Labour’s Brexit rows rumble on – but how will they end?

Sienna Rodgers

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A fresh row over Brexit has erupted. Yes, another one. This time it’s in Young Labour, the party’s youth section for under 27s, which is divided over whether there should be a Brexit vote at conference.

When Young Labour chair Miriam Mirwitch called for a conference vote in a joint letter with Labour Students chair Melantha Chittenden to Jeremy Corbyn, YL committee members reacted furiously. They were particularly incensed by Mirwitch’s explicit support for the LabourSay.EU campaign (launched by NEC candidates on the Progress and Labour First slate), which they describe as a “data harvesting operation”. Last night the committee – elected, in its own words, on a mandate of “defending the political leadership of Jeremy Corbyn” – put out a statement asserting its “strong opposition” to another referendum.

This debate is being held in one form or another at every level of the Labour Party. Over the weekend, Lewisham East members selected Janet Daby as their next parliamentary candidate. Daby stood on a platform of advocating continued membership of both the single market and customs union – not party policy – and her victory was seen by many as further proof that the membership is unhappy about the party’s current Brexit position.

Well, are they? We know Labour members are overwhelmingly pro-EU, pro-Remain, probably pro-single market and customs union membership post-Brexit. But they’re also overwhelmingly pro-Corbyn. The overlapping section in that Venn diagram is a big one, and all those members decided to overlook Corbyn’s history as a left-wing Eurosceptic who opposed the Maastricht and Lisbon treaties. Priorities may have shifted since the 2015 and 2016 leadership elections, but it’s not as if Corbyn would lose a contest now.

In a parallel Labour Brexit debate, a growing number of MPs have called for a “People’s Vote”. Will Labour back a referendum on the deal? While many of you were having a jolly time ignoring grotesque wealth inequality to enjoy the Royal wedding on Saturday, I was trying to keep up with the Lewisham East drama while interviewing the Shadow Brexit Secretary at the FEPS-Fabian Society conference.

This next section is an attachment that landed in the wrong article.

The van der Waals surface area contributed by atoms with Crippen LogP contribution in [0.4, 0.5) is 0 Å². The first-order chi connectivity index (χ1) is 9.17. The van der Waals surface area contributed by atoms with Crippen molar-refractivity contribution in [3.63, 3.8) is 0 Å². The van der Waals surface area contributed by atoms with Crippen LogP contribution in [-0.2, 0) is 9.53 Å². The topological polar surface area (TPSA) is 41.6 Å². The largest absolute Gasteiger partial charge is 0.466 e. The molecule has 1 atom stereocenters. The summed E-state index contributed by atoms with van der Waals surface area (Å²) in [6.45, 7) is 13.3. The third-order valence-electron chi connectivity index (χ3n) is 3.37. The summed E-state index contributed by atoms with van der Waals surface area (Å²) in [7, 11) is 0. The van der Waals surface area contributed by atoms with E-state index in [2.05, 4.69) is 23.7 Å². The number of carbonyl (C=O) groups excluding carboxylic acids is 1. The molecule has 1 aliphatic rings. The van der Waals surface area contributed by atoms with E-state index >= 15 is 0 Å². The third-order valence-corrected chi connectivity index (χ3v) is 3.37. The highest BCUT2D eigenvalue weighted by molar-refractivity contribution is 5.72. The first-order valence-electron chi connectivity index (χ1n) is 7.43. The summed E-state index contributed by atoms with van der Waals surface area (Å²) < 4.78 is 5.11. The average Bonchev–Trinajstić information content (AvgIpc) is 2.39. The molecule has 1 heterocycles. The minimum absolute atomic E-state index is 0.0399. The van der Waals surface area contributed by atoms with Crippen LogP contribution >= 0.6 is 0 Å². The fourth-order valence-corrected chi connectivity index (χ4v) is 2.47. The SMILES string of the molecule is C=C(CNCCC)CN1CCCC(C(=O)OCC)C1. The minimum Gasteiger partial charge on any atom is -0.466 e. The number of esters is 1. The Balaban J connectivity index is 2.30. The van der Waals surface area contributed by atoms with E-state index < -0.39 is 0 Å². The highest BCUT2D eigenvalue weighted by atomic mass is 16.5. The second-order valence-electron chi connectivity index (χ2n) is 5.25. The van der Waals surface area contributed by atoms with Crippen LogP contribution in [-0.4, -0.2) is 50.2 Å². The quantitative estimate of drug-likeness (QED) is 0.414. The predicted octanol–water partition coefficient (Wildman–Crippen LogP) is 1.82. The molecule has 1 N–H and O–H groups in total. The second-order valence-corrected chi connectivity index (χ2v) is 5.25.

When I put the ‘people’s vote’ question to Mr Darcy – sorry, Sir Keir Starmer QC MP – he explained that there are “practical difficulties” stopping the party from doing so. The “in” and “out” options would have to be clearly defined for that referendum to work, he said, yet the final Brexit deal will “probably” be known only by 2021 at the earliest. We could have the vote then, but by that time the remain option would have disappeared after having left the EU in March 2019. Although Starmer doesn’t take anything off the table, a ‘people’s vote’ doesn’t look likely.

These disagreements tap into the question both main parties are grappling with: how do we assert a clear Brexit position that doesn’t alienate our core vote and allows us to make gains too? Labour isn’t overly worried about the big Remain-voting cities, but the party lost constituencies like North East Derbyshire last year and struggled to convince small towns in the local elections. Whether the reasons for those losses are economic or cultural, the view likely to win out is that to “ignore and condescend Leave voters” – as the Young Labour committee warned – is a bad idea.

Sienna @siennamarla

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